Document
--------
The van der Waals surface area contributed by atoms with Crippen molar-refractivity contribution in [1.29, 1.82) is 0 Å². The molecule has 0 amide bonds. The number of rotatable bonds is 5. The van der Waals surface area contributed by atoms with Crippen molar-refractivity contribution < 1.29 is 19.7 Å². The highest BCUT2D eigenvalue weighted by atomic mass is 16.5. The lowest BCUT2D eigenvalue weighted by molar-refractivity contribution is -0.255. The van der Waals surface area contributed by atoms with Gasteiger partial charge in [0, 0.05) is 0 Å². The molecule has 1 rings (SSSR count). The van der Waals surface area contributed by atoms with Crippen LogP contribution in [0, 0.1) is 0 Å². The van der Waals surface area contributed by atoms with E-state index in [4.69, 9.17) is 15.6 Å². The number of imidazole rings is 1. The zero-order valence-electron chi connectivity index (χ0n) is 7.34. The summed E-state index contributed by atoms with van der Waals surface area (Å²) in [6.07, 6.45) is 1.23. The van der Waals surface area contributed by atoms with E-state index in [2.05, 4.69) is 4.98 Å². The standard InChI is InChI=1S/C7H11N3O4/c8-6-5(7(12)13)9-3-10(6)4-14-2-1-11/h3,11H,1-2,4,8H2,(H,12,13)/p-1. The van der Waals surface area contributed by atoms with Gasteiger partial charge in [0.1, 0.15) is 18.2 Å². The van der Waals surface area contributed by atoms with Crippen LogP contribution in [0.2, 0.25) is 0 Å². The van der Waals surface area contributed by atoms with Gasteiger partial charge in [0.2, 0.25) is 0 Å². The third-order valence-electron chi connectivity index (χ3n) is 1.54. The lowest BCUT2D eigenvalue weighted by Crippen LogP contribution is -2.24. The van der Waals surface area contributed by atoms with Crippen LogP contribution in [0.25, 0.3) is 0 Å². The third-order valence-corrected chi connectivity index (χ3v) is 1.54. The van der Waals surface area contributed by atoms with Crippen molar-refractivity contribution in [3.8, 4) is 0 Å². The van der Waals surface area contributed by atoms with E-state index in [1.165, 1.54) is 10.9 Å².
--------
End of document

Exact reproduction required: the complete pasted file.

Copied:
The van der Waals surface area contributed by atoms with Crippen molar-refractivity contribution in [1.29, 1.82) is 0 Å². The molecule has 0 amide bonds. The number of rotatable bonds is 5. The van der Waals surface area contributed by atoms with Crippen molar-refractivity contribution < 1.29 is 19.7 Å². The highest BCUT2D eigenvalue weighted by atomic mass is 16.5. The lowest BCUT2D eigenvalue weighted by molar-refractivity contribution is -0.255. The van der Waals surface area contributed by atoms with Gasteiger partial charge in [0, 0.05) is 0 Å². The molecule has 1 rings (SSSR count). The van der Waals surface area contributed by atoms with Crippen LogP contribution in [0, 0.1) is 0 Å². The van der Waals surface area contributed by atoms with E-state index in [4.69, 9.17) is 15.6 Å². The number of imidazole rings is 1. The zero-order valence-electron chi connectivity index (χ0n) is 7.34. The summed E-state index contributed by atoms with van der Waals surface area (Å²) in [6.07, 6.45) is 1.23. The van der Waals surface area contributed by atoms with E-state index in [2.05, 4.69) is 4.98 Å². The standard InChI is InChI=1S/C7H11N3O4/c8-6-5(7(12)13)9-3-10(6)4-14-2-1-11/h3,11H,1-2,4,8H2,(H,12,13)/p-1. The van der Waals surface area contributed by atoms with Gasteiger partial charge in [0.1, 0.15) is 18.2 Å². The van der Waals surface area contributed by atoms with Crippen LogP contribution in [0.2, 0.25) is 0 Å². The van der Waals surface area contributed by atoms with Gasteiger partial charge in [0.2, 0.25) is 0 Å². The third-order valence-electron chi connectivity index (χ3n) is 1.54. The lowest BCUT2D eigenvalue weighted by Crippen LogP contribution is -2.24. The van der Waals surface area contributed by atoms with Crippen LogP contribution in [0.25, 0.3) is 0 Å². The third-order valence-corrected chi connectivity index (χ3v) is 1.54. The van der Waals surface area contributed by atoms with Crippen molar-refractivity contribution in [3.8, 4) is 0 Å². The van der Waals surface area contributed by atoms with E-state index in [1.165, 1.54) is 10.9 Å².